Being the inquisitive soul that I am, I recently sought to sate my curiosity on the subject of spirit animals. After a few Google searches I found a website dedicated to the subject that didn’t look like a fourteen year old’s MySpace page. Rather than spirit animals, though, it worked with Animal Totems, icons chosen by you to represent, protect or guide you. I performed a basic meditation exercise to discover my animal totem.
Close your eyes. Regulate your breathing. Breathe in for three counts. Hold for one. Exhale four counts. Repeat until it comes without having to focus on it. Some people use music to help them achieve this state. I didn’t, but I had the crashing of waves in the distance to listen to.
Picture an environment. It can be whatever you like. Mine is a crescent-shaped beach edged by a forest.
Ask for help, guidance, or merely the appearance of the animal. Out of the darkness flew a stately raven.
When I saw the raven I snapped out of the trance state. I was hazy and a bit shaken but that was most likely due to being overtired and spending fifteen minutes with my eyes shut.
Ravens, corvus corax, are reputed to be the most intelligent of all birds. They’re survivalists and appear quite often in the folklore of the world.
The next night I did the same, and at the end came a big brown bear, I’d assume it to be a grizzly, lumbering out of the forest in my mind.
To me, bears are representative of strength and loyalty. The wisdom of never getting between a bear and its cub is known even in places that don’t have bears.
For the next few nights and even during the day I kept at it, and each time it would be a bear or raven, and once it was both. So I took these two animals for my totem and then consulted the website about this pair of creatures.
The raven symbolizes magic and transformation and is said to be an omen, or harbinger of change. It is said to also represent intellect, skill as well as illumination and light within the darkness. They represent living without fear and balance of the varying aspects of life.
As with many spiritual things these days, it seems intentionally vague, but what’s there corresponds partly to my own associations with the bird.
Bears represent strength, balance and inner energy to find answers and judgement to make changes in life. They’re known for willingness to defend if necessary, leadership qualities, caution, insight and taking opportunities when they arise.
Again, these fit in part with what I see as key characteristics in bears.
So with this in mind I chose my totems. Whether or not I’ll craft an actual totem is debatable, but I don’t think I will be any time soon.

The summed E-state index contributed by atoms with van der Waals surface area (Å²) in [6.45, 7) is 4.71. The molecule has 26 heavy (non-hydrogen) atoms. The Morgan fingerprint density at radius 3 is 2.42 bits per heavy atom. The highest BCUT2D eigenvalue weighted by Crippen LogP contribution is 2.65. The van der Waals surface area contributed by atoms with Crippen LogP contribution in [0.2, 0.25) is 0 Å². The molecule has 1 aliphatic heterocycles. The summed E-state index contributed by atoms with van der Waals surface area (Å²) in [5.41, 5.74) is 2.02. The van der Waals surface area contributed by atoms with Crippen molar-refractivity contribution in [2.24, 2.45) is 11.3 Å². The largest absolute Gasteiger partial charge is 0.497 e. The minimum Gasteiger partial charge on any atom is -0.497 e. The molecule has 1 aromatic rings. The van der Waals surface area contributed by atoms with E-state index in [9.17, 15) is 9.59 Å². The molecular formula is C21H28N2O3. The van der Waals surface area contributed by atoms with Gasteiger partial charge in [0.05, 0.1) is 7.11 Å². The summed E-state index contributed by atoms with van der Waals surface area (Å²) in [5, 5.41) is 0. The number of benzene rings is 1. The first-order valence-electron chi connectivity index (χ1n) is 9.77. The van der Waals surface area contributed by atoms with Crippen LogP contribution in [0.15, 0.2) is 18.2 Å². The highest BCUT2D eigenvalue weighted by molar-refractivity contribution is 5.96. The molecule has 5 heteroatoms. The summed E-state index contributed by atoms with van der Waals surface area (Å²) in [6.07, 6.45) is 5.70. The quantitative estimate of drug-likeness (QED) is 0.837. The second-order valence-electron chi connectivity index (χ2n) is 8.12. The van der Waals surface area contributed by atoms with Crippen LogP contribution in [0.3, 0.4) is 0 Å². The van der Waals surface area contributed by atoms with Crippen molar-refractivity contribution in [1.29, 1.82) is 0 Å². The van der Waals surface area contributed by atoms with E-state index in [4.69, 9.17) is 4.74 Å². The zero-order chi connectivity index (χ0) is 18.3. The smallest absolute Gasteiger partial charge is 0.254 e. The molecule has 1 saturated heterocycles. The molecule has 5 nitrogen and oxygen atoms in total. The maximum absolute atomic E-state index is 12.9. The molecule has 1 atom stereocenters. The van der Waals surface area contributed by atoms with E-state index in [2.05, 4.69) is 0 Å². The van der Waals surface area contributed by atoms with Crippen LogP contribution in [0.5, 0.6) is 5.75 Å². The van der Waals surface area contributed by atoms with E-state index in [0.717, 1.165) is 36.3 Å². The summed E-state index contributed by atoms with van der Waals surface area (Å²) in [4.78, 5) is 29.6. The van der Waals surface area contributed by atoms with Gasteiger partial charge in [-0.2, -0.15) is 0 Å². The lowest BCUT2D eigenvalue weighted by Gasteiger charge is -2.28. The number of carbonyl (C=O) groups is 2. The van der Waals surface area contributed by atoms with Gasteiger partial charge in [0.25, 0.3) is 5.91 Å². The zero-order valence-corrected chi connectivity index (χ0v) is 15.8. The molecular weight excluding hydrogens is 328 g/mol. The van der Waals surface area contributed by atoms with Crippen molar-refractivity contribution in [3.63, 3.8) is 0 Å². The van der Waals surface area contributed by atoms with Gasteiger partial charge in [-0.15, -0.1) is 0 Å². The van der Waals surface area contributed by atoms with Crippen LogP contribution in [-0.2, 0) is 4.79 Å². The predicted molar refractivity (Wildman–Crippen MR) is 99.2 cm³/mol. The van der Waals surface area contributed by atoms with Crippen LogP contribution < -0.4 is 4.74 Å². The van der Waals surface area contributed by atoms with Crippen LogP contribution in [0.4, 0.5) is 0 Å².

The next week I came back to the spirit animal concept. I was still eager on discovering the spirit guide, so I asked at the only place I know which has a spiritual studies section which isn’t likely to spout a bunch of psueodo-mystical nonsense; the Jedi Order, surprisingly enough.
I made an enquiry and was helped by Mark Anjuu, one of the Order’s Specialists on the subject. He sent me an audio file, fifteen minutes long. It was a narrated guide with drum&pipe meditation music.
Close your eyes, regulate your breathing. Three counts in. Hold one. Four counts out, repeat.
Visualize a forest. Walk through it and take notice of the nature around you. Walk until you find a hole in the ground, big enough to fit you. Pass through it. On the other end you’ll find a river. Walk beside it until you come to a waterfall; the end of the river. Ask for the help of your spirit animal and it will appear on the opposite bank.
When you are done, leave the way you came and then wake.
I wasn’t sure what I saw the first time. It had grey fur, was four legged with a long snout and bushy tail. It could have been a fox or wolf. It was obscured by reeds in the water.
The next night I repeated the exercise. Again, vague. On the third night I came face to face with a grey wolf.
I was happy with my guide being a wolf because I respect them and what I think they represent. I haven’t met one yet, so my thoughts on wolves are more likely to be idealistic rather than realistic.
Wolves I associate with nobility, tenacity, courage, loyalty and to a lesser extent, spirits and magic. Often in films a shaman is seen in wolf-hide headdress.
The source I consulted for my totems had this to say about wolves: They represent family, spirit, royalty, strength, freedom, the wild. They’re said to teach steadfastness, family loyalty, balance, adaptability and wisdom.
In all I think my guide is one that suits me. So now I have an animal guide and two totems. Might make for a nice tattoo some time in the future.
As always, I value discussion. There’s a comment box there for a reason.